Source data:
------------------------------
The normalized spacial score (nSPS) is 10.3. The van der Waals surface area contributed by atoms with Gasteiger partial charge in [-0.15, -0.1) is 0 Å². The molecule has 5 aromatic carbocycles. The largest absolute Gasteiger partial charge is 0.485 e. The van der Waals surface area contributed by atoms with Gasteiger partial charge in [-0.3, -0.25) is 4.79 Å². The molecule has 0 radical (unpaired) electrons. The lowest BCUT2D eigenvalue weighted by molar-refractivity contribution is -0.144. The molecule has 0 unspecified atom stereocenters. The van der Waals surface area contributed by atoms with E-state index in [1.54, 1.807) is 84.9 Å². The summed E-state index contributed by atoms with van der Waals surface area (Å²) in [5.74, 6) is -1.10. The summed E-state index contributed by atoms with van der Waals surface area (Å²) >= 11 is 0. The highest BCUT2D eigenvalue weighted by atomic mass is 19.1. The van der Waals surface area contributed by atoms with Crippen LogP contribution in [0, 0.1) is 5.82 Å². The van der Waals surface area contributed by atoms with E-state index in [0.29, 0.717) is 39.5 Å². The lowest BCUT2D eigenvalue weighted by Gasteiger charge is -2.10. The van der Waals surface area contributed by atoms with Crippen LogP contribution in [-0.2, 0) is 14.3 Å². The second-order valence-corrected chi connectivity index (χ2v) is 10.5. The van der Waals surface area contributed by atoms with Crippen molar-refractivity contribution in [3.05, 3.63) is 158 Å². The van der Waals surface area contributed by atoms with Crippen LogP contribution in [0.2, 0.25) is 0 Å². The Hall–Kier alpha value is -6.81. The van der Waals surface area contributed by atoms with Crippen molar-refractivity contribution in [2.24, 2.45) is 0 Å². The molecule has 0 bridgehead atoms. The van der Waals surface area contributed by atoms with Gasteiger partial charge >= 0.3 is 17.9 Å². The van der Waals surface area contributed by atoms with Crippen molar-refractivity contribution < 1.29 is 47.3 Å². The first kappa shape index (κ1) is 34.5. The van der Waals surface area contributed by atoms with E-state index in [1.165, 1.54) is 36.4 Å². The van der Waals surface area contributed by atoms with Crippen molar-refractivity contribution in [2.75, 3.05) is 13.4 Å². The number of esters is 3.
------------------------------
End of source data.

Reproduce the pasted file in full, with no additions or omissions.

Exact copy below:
The normalized spacial score (nSPS) is 10.3. The van der Waals surface area contributed by atoms with Gasteiger partial charge in [-0.15, -0.1) is 0 Å². The molecule has 5 aromatic carbocycles. The largest absolute Gasteiger partial charge is 0.485 e. The van der Waals surface area contributed by atoms with Gasteiger partial charge in [-0.3, -0.25) is 4.79 Å². The molecule has 0 radical (unpaired) electrons. The lowest BCUT2D eigenvalue weighted by molar-refractivity contribution is -0.144. The molecule has 0 unspecified atom stereocenters. The van der Waals surface area contributed by atoms with E-state index in [1.54, 1.807) is 84.9 Å². The summed E-state index contributed by atoms with van der Waals surface area (Å²) in [5.74, 6) is -1.10. The summed E-state index contributed by atoms with van der Waals surface area (Å²) >= 11 is 0. The highest BCUT2D eigenvalue weighted by atomic mass is 19.1. The van der Waals surface area contributed by atoms with Crippen LogP contribution in [0, 0.1) is 5.82 Å². The van der Waals surface area contributed by atoms with E-state index in [0.29, 0.717) is 39.5 Å². The lowest BCUT2D eigenvalue weighted by Gasteiger charge is -2.10. The van der Waals surface area contributed by atoms with Crippen LogP contribution in [-0.2, 0) is 14.3 Å². The second-order valence-corrected chi connectivity index (χ2v) is 10.5. The van der Waals surface area contributed by atoms with Crippen molar-refractivity contribution in [3.05, 3.63) is 158 Å². The van der Waals surface area contributed by atoms with Crippen LogP contribution in [0.2, 0.25) is 0 Å². The Hall–Kier alpha value is -6.81. The van der Waals surface area contributed by atoms with Crippen molar-refractivity contribution in [2.24, 2.45) is 0 Å². The molecule has 0 bridgehead atoms. The van der Waals surface area contributed by atoms with Gasteiger partial charge >= 0.3 is 17.9 Å². The van der Waals surface area contributed by atoms with Crippen molar-refractivity contribution < 1.29 is 47.3 Å². The first kappa shape index (κ1) is 34.5. The van der Waals surface area contributed by atoms with E-state index in [1.165, 1.54) is 36.4 Å². The van der Waals surface area contributed by atoms with Crippen molar-refractivity contribution in [2.75, 3.05) is 13.4 Å². The number of esters is 3.